On Friday evening, after the second suspect in the Boston marathon bombings had been caught, President Obama took to a podium, and said the following:

That American spirit includes staying true to the unity and diversity that makes us strong — like no other nation in the world. In this age of instant reporting and tweets and blogs, there’s a temptation to latch on to any bit of information, sometimes to jump to conclusions. But when a tragedy like this happens, with public safety at risk and the stakes so high, it’s important that we do this right. That’s why we have investigations. That’s why we relentlessly gather the facts. That’s why we have courts. And that’s why we take care not to rush to judgment — not about the motivations of these individuals; certainly not about entire groups of people.

The thing is: people actually had jumped to conclusions, fueling both suspicion and violence across the country. Multiple social networks and communities on the internet began to conduct their own searches for suspects in photographs. Most of these “suspects” turned out to be brown people with bags. Some people were identified solely by color or by supposed nationality. Some people were identified by name, and their names spread publicly and quickly, without hesitation. Worst of all, real people were attacked. Subtle and open aggression powerfully shaped lives this week.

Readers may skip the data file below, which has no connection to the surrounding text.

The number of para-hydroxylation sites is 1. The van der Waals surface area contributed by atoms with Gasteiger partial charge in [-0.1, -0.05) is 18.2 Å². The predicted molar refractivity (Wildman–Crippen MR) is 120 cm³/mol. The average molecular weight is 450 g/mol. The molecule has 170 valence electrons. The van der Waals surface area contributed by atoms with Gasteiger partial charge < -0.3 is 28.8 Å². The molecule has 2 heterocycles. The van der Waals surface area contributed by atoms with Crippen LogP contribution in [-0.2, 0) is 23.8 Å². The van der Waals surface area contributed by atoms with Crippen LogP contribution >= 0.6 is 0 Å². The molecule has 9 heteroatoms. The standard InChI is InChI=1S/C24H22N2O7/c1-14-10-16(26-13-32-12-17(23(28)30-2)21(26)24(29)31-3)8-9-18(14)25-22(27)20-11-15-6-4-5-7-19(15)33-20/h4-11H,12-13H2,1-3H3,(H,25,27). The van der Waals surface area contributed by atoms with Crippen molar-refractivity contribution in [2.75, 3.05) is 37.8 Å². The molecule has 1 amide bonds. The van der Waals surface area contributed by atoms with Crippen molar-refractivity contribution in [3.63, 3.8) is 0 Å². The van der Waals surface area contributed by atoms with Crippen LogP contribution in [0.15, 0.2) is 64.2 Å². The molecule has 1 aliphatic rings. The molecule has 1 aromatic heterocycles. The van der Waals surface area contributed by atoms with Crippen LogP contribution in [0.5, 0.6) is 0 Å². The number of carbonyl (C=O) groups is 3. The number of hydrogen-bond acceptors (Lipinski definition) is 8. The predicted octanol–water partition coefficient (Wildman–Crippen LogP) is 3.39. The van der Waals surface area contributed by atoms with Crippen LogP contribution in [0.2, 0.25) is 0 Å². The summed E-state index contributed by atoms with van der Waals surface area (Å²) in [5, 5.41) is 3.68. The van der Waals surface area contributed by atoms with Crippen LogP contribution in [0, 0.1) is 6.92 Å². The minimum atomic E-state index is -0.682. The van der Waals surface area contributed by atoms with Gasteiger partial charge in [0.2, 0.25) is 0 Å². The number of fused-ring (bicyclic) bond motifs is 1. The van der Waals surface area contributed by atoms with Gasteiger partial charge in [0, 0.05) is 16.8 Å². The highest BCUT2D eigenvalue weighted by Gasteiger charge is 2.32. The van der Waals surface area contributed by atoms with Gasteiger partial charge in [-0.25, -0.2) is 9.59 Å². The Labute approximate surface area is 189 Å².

We know that the creation of unsafe conditions for people of color, immigrants, Muslims – among others – does not appear out of thin air, informed by rationality or reality. They are a product of power and fear. Every geopolitical event of this sort has put whole communities on edge, anxious about the backlash against them. And while hate crimes get documented, the more subtle interactions of fear and hostility can slip through.

All week, from the coming Monday to Friday, we hope to publish submissions of incidents related to the recent attacks experienced by South Asians, Muslims, immigrants, and people of color. For this, we are asking for your help.

If you have experienced an incident of this type, please submit your story to submissions@microaggressions.com. There are no limits on length or format. (Please put “week” into the subject of your email; they’ll be forwarded directly to editors, who will put them up as soon as they can.)

If you have not experienced an incident of this type, we ask that you share this with people you know. Use Twitter, Facebook, and any other social networks to spread the word!

Thanks for everything,

A fun submission to our microaggressions blog:

You should rename your website: www.firstworldproblems.com People are starving in the world, get over yourself.

Our fantastic mentor, role model, friend Kevin Nadal’s book “That’s So Gay: Microaggressions and the Lesbian, Gay, Bisexual, and Transgender Community” has just been published! There are a few entries/examples from our site, The Microaggressions Project. Please check it out!

The book release event is in NYC this Friday!